- You’ve had a whirlwind 12 months: you’ve gone from full-time, actively engaged teacher to Software Developer. If you could go back in time and tell yourself to do one thing to make your life easier during your time at Turing and the ensuing job hunt for that elusive first job, what would it be?
I wish I would’ve taken advantage of the extensive online resources for folks who are entering into the world of software development. I didn’t know about many of the tutorials available (and of the ones I found, I wasn’t sure about the quality of the resources).
I’m grateful to the community of support that I found as I made this transition. I met with a mentor weekly, and we worked through coding challenges, projects, and random questions along the way.
- Could you elaborate a bit on how the job hunt unfolded for you? Would you say that you were more successful than your peers, or perhaps less successful?
I broke out my search into a few categories — networking, code/algorithm challenges, and applications. Initially, I set up my day to bounce between these categories, but I found that switching between these every couple hours wasn’t successful for me.
For networking, I reached out to people at companies that I found interesting, and I tried to get a sense of their development culture. I tried to have a couple coffee meetings each week, and people were incredibly open to meeting with me. I also went to meetups to learn more about the tech scene in Denver/Boulder and new technologies.
On the code/algorithm side, I worked through problems from Cracking The Code Interview book, contributed on a project at Code For Denver, and participated in alumni code challenges at Turing.
For specific job applications, I applied to approximately 10 companies before accepting an offer about a month after graduating.
- When we first spoke, you mentioned that you were trying to mark a difference between yourself and your fellow bootcampers. What steps did you take to make yourself stand out from the crowd?
I was halfway through the program when we first spoke, and I expected the job hunt to be more competitive with my peers and with folks from other code bootcamps. I’m thankful it didn’t turn out this way.
Each of us was able to use our backgrounds and interests to create projects that varied wildly. I was interested in creating applications for educators, so I built something for a friend of mine to help his high school students identify the right fit at Colorado colleges and universities. Because I have an education background, I was able to speak to the specific problems it solved.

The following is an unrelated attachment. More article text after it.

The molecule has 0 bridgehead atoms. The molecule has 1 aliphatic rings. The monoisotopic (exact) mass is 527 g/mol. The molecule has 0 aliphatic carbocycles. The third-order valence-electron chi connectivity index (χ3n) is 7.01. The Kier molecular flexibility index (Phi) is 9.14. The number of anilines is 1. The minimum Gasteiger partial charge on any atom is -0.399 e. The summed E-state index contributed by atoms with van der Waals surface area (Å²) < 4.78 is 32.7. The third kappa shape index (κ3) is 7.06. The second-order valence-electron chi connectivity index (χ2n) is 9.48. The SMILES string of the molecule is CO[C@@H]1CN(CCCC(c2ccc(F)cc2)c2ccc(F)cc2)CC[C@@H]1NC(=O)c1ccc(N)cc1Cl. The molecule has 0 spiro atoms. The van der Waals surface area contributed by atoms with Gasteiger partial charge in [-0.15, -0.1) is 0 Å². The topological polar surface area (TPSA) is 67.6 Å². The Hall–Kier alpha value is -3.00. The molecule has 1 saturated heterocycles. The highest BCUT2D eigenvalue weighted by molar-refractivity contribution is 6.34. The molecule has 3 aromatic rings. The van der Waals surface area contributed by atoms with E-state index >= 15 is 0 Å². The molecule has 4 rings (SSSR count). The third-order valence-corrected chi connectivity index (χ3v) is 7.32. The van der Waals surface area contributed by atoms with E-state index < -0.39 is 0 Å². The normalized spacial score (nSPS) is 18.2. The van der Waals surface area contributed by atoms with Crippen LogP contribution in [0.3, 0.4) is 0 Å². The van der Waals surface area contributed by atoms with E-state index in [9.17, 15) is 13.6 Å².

I also enjoy public speaking, so I created a lightning talk about fractals in software and spoke at a local meetup. From there, I was able to meet with people to get feedback on the talk and open up additional opportunities.
- How have your classmates from Turing fared so far? Did you guys have employers beating down the door, or was a go getter attitude necessary for you to get those junior developer opportunities?
Four of my classmates accepted offers before graduation, and we’re currently at 90% employment (70ish days after graduation). For each of us, we identified how our backgrounds and interests aligned with these companies and spoke to that fit.
For folks interested in DevOps, they built projects using Kubernetes. Others were interested in fashion, so they built projects that solved issues in that industry and are now working at Stitch Fix.
A huge factor in our success has been the success of Turing grads out in the workforce. The first class graduated over three years ago, and we’ve seen a significant number of companies hire multiple Turing grads because there’s a proven track record of delivering business value. These folks have been proactive in mentoring current students, and that contributes to the quality of recent graduates.
- What factors played into you accepting this first role?
I was looking for a company that had a strong culture of feedback through code review, openness to new ideas/processes, and high quality employees. During my on-site interview at Ibotta, I was blown away by the energy and experience of the engineering team, and I was extremely excited for the the chance to learn from engineers who have solved complex problems at scale.
A special thanks to Marshall for taking time out of his super busy schedule to indulge us with his thoughtful answers and insights into the monumental task of switching one’s career within a matter of months. We wish you all the best in your new career, Marshall!